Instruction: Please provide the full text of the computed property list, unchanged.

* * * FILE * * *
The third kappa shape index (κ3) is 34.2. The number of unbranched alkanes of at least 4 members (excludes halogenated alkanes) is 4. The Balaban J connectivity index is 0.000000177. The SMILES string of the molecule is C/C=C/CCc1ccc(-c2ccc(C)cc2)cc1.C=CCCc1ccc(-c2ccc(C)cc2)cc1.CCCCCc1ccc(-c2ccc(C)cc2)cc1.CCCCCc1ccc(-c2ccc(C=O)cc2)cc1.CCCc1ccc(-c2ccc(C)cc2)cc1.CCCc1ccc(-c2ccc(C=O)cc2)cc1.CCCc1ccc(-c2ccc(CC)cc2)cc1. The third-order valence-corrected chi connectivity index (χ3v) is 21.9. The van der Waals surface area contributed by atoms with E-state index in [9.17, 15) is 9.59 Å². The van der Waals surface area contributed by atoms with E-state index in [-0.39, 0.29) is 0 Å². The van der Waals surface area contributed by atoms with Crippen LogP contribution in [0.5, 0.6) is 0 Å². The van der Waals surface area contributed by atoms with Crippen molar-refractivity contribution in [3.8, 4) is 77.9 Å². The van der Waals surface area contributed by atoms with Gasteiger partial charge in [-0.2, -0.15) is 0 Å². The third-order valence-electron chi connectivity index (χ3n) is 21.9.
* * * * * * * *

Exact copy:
The third kappa shape index (κ3) is 34.2. The number of unbranched alkanes of at least 4 members (excludes halogenated alkanes) is 4. The Balaban J connectivity index is 0.000000177. The SMILES string of the molecule is C/C=C/CCc1ccc(-c2ccc(C)cc2)cc1.C=CCCc1ccc(-c2ccc(C)cc2)cc1.CCCCCc1ccc(-c2ccc(C)cc2)cc1.CCCCCc1ccc(-c2ccc(C=O)cc2)cc1.CCCc1ccc(-c2ccc(C)cc2)cc1.CCCc1ccc(-c2ccc(C=O)cc2)cc1.CCCc1ccc(-c2ccc(CC)cc2)cc1. The third-order valence-corrected chi connectivity index (χ3v) is 21.9. The van der Waals surface area contributed by atoms with E-state index in [9.17, 15) is 9.59 Å². The van der Waals surface area contributed by atoms with E-state index in [-0.39, 0.29) is 0 Å². The van der Waals surface area contributed by atoms with Crippen LogP contribution in [0.5, 0.6) is 0 Å². The van der Waals surface area contributed by atoms with Crippen molar-refractivity contribution in [3.8, 4) is 77.9 Å². The van der Waals surface area contributed by atoms with Gasteiger partial charge in [-0.2, -0.15) is 0 Å². The third-order valence-electron chi connectivity index (χ3n) is 21.9.